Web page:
Cupping therapy is indicated for both healthy patients (anti ageing treatment, rejuvenation purpose) and those suffering from ailments. Localized ailments that benefit from cupping therapy include a headache, lower back pain, neck pain, and knee pain. Systemic illnesses that have seen benefits with cupping therapy include hypertension, rheumatoid arthritis, diabetes mellitus, mental disorders, heart disease, hypertension, infections.[20][21] It can be used to treat skin diseases, respiratory, musculoskeletal, digestive, reproductive, and allergic conditions,

Absolute Contraindications[edit | edit source]

  • Excessive dry or cracked skin
  • Open wound or ulcer
  • Fractured bone
  • Dislocated joint
  • Bleeding disorders
  • Severe anaemia
  • Muscle dystrophy
  • Patients with fear of blood or bleeding, empty stomach, below 7 years of age (for wet cupping)
  • Below 2 years of age for dry cupping
  • Abcess
  • Excessive swelling[21][22]
  • Pacemaker (refer)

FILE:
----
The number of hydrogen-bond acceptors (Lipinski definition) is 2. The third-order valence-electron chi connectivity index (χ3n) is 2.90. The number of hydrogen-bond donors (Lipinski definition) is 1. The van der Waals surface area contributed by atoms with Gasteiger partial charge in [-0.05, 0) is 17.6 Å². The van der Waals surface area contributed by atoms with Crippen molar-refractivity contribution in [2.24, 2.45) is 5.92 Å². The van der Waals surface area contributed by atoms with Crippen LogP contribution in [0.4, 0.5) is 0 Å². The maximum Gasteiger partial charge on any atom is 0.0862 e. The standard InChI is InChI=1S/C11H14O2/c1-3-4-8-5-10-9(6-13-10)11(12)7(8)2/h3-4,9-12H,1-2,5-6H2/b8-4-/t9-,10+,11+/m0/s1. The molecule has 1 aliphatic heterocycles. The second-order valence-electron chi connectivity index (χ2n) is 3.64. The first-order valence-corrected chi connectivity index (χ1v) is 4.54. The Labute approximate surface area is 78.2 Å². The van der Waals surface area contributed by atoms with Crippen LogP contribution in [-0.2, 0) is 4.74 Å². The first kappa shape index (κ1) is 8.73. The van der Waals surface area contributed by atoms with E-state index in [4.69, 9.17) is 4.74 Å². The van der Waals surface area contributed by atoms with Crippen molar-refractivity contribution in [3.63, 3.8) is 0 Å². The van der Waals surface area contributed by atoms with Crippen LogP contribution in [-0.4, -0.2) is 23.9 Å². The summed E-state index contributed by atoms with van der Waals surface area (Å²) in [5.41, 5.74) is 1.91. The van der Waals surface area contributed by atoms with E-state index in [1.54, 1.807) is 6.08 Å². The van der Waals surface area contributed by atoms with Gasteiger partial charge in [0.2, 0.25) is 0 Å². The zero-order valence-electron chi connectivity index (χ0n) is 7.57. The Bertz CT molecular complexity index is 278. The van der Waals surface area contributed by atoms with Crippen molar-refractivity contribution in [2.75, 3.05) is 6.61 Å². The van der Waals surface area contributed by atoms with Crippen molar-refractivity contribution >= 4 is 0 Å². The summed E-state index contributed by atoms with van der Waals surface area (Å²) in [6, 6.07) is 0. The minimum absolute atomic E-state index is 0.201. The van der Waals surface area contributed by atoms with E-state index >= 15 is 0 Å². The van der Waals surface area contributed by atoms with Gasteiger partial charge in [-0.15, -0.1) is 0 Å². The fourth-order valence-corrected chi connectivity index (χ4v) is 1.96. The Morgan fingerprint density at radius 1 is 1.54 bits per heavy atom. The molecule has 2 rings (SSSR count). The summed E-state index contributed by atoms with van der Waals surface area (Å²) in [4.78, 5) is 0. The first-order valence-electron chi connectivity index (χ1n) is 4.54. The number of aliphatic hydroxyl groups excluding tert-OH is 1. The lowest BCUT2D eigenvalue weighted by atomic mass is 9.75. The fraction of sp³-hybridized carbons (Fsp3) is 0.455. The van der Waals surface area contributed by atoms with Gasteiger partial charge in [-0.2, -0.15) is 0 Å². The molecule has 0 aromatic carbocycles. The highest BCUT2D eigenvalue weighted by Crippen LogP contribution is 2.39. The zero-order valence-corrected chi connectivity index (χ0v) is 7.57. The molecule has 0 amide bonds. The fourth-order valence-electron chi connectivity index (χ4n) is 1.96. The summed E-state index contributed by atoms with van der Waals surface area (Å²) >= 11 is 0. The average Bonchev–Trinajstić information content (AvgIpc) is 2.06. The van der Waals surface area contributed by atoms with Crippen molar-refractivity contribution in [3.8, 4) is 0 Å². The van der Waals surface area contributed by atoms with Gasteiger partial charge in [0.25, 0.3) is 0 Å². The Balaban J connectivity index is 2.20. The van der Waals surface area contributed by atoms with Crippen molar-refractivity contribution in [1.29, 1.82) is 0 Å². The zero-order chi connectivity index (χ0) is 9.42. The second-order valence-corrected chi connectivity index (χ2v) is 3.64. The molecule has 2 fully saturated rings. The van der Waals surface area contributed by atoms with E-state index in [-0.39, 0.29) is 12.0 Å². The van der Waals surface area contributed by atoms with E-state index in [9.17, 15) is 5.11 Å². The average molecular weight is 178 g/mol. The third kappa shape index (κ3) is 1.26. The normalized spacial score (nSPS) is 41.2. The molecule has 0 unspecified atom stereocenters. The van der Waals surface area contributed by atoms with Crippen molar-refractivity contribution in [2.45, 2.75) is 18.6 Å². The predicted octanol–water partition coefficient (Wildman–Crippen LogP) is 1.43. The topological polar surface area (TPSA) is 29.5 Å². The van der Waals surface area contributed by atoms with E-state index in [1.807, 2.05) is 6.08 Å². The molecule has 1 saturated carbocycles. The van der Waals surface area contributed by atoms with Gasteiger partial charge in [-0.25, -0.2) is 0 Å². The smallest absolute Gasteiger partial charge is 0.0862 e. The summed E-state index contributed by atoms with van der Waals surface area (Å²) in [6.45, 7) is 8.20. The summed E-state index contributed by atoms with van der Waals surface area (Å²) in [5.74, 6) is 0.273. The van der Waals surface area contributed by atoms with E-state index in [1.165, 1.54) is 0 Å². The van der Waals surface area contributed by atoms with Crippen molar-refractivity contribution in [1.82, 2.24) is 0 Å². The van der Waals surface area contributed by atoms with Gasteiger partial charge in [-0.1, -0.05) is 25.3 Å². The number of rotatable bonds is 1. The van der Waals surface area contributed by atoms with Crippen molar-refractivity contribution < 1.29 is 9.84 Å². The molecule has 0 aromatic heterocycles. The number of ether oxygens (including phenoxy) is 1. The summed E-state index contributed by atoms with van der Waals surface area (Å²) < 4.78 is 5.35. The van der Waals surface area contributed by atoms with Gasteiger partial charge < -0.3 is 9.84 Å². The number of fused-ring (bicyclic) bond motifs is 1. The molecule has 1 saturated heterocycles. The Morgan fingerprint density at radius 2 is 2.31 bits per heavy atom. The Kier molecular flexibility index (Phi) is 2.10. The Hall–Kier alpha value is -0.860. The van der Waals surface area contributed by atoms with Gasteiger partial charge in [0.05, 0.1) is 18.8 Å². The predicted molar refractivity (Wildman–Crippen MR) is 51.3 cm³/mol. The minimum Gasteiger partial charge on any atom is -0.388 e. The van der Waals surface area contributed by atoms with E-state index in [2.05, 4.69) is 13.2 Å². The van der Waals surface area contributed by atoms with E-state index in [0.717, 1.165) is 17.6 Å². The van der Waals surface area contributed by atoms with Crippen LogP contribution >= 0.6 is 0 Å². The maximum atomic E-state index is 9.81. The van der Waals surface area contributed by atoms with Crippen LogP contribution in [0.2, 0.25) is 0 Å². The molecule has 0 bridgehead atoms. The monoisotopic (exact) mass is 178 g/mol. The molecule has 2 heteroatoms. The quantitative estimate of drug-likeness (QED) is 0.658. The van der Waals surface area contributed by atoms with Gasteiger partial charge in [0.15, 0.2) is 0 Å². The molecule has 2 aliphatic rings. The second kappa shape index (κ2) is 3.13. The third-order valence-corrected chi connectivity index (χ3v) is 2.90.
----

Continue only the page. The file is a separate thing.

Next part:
Benefits[edit | edit source]

Fire Cupping 2008.jpg
  1. Cupping helps to reduce pain and inflammation.[23]
  2. Improves blood flow.
  3. Used for relaxation, well being and deep tissue massage.
  4. It is safe, non invasive and inexpensive treatment.[22]
  5. Rejuvenation of body organs.
  6. Facilitates healing process and strengthens immune system.
  7. Used to treat:
    • Blood disorders such as anemia and hemophilia
    • Rheumatic diseases such as arthritis and fibromyalgia
    • Gynecological disorders
    • Skin problems: eczema and acne[24]
    • High blood pressure
    • Migraines, Anxiety and depression
    • Varicose veins

Effects[edit | edit source]

  1. Skin: Improved metabolism in skin tissue, better functioning of sebaceous and sweat glands, improved healing and improved skin resistance.[25]